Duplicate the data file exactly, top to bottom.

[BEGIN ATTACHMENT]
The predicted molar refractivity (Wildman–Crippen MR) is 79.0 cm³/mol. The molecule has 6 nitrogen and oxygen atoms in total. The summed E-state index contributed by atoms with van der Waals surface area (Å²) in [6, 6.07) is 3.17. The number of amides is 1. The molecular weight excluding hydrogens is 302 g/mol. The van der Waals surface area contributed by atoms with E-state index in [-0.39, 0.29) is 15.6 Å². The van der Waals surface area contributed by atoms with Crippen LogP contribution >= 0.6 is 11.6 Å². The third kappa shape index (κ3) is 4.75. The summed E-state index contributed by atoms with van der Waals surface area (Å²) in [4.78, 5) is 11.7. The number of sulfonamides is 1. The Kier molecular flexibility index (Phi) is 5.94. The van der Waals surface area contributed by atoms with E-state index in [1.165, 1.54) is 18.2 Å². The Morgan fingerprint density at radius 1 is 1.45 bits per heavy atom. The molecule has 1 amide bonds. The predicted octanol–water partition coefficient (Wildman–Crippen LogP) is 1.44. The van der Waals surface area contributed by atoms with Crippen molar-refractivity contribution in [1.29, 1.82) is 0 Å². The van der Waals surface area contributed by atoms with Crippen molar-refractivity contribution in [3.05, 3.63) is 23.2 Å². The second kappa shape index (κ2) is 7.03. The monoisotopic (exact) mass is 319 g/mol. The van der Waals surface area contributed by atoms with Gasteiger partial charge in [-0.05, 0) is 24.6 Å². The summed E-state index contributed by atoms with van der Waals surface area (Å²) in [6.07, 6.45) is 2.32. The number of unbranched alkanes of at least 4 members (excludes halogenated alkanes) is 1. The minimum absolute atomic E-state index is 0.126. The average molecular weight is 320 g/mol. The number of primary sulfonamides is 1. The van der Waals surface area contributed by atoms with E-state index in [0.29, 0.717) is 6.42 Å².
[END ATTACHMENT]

The predicted molar refractivity (Wildman–Crippen MR) is 79.0 cm³/mol. The molecule has 6 nitrogen and oxygen atoms in total. The summed E-state index contributed by atoms with van der Waals surface area (Å²) in [6, 6.07) is 3.17. The number of amides is 1. The molecular weight excluding hydrogens is 302 g/mol. The van der Waals surface area contributed by atoms with E-state index in [-0.39, 0.29) is 15.6 Å². The van der Waals surface area contributed by atoms with Crippen LogP contribution >= 0.6 is 11.6 Å². The third kappa shape index (κ3) is 4.75. The summed E-state index contributed by atoms with van der Waals surface area (Å²) in [4.78, 5) is 11.7. The number of sulfonamides is 1. The Kier molecular flexibility index (Phi) is 5.94. The van der Waals surface area contributed by atoms with E-state index in [1.165, 1.54) is 18.2 Å². The Morgan fingerprint density at radius 1 is 1.45 bits per heavy atom. The molecule has 1 amide bonds. The predicted octanol–water partition coefficient (Wildman–Crippen LogP) is 1.44. The van der Waals surface area contributed by atoms with Crippen molar-refractivity contribution in [1.29, 1.82) is 0 Å². The van der Waals surface area contributed by atoms with Crippen molar-refractivity contribution in [3.05, 3.63) is 23.2 Å². The second kappa shape index (κ2) is 7.03. The monoisotopic (exact) mass is 319 g/mol. The van der Waals surface area contributed by atoms with Gasteiger partial charge in [-0.05, 0) is 24.6 Å². The summed E-state index contributed by atoms with van der Waals surface area (Å²) in [6.07, 6.45) is 2.32. The number of unbranched alkanes of at least 4 members (excludes halogenated alkanes) is 1. The minimum absolute atomic E-state index is 0.126. The average molecular weight is 320 g/mol. The number of primary sulfonamides is 1. The van der Waals surface area contributed by atoms with E-state index in [0.29, 0.717) is 6.42 Å².